Universities Scotland welcome ‘Universities and Scotland’ report from Scottish Affairs Committee

The report, which comes at a time which is described by the committee as a “perfect storm” for universities as long-term public underfunding of the sector meet the impact of both COVID-19 and Brexit. Reacting to the publication of the Scottish Affairs Committee report, ‘Universities and Scotland’, Universities Scotland Director Alastair Sim said:

“This report highlights that the higher education sector in Scotland is one of the best in the world. It was particularly gratifying to see our response to COVID-19 being hailed by the committee as ‘nothing short of remarkable’.

“Our current status is at risk from a number of factors as highlighted in the report. The report makes clear that by working together, the UK and Scottish governments can support Scotland’s universities to drive the nation’s post-COVID recovery and renewal.

“We hope both governments take the time to respond and ensure that Scottish universities can make the most of their potential, be that on immigration policies at Westminster or sustainable funding at Holyrood. This will give Scotland’s universities the opportunity to maximise their potential and deliver for students, businesses and the community as well as bring about research that will improve lives throughout the world.

“We welcome this substantial piece of work undertaken by the Scottish Affairs Committee and their deep, meaningful engagement to understand the risks as well as opportunities that exist for universities in the coming years.”

The committee’s report made several recommendations including the following:

  • UK Research and Development Roadmap are not derailed as a result of the temporary reduction in UK ODA spend.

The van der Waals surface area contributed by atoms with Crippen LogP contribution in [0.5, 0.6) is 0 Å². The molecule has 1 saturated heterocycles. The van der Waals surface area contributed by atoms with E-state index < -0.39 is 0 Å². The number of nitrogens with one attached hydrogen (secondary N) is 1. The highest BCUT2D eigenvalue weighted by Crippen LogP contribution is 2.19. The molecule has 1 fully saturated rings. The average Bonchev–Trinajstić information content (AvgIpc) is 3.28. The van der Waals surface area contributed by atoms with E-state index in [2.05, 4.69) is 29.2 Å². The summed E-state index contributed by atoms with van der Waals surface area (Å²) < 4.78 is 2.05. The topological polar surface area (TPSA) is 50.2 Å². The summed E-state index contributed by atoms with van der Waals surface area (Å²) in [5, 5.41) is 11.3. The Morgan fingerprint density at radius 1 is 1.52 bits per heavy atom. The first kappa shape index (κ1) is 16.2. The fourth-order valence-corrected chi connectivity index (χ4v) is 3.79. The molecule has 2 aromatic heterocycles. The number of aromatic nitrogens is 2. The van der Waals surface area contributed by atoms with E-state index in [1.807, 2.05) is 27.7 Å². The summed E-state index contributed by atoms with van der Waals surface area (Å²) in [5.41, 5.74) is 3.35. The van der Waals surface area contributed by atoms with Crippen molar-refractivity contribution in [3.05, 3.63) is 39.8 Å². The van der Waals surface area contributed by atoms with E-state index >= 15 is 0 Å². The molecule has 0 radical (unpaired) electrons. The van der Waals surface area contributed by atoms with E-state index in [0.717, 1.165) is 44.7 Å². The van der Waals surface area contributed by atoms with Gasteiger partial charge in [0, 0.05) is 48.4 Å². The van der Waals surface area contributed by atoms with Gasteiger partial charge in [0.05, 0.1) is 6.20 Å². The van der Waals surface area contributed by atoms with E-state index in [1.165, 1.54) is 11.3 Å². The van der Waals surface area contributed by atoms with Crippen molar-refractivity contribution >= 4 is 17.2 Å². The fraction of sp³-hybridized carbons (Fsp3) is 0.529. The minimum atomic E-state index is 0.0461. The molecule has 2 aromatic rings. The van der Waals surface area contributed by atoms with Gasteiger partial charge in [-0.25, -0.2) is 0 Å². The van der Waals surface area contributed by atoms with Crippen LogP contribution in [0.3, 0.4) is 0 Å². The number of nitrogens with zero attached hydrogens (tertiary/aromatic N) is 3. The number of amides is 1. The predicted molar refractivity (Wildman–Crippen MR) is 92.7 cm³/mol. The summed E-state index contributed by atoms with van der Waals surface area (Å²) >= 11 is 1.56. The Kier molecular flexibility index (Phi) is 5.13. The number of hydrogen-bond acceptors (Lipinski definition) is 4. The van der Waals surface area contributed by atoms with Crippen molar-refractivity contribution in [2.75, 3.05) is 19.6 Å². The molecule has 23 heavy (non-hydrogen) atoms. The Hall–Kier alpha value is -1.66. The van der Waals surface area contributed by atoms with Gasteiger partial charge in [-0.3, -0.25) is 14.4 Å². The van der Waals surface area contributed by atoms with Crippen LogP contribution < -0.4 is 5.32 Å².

Alastair Sim: “The ODA announcement appears to be completely at odds with the UK Government’s bold ambitions to make the country a science superpower and increase investment in research and development which could impact the UK’s aim to recast itself as a ‘global Britain’ in the wake of Brexit. It deeply undermines universities’ commitments to the Global South and to promoting the common good worldwide.

  • Scottish institutions should be given greater prominence and influence within UKRI decision-making structures.

Alastair Sim: “We are delighted to see the committee highlight our concern about the governance of UKRI, with a devolution-deficit ever since it was first proposed, long before it became operational.”

  • The UK Government should reduce the cost of visas for international researchers and their families, to a level competitive with countries such as France and the UK Government should also take a pragmatic approach to researcher visa extensions, especially in light of covid-19, which has caused unavoidable delays to some research projects.

Alastair Sim: “We know Scotland is an attractive place for researchers but we have to ensure that as many barriers and hurdles are removed to ensure the best minds are not tempted to other nations with better offers.”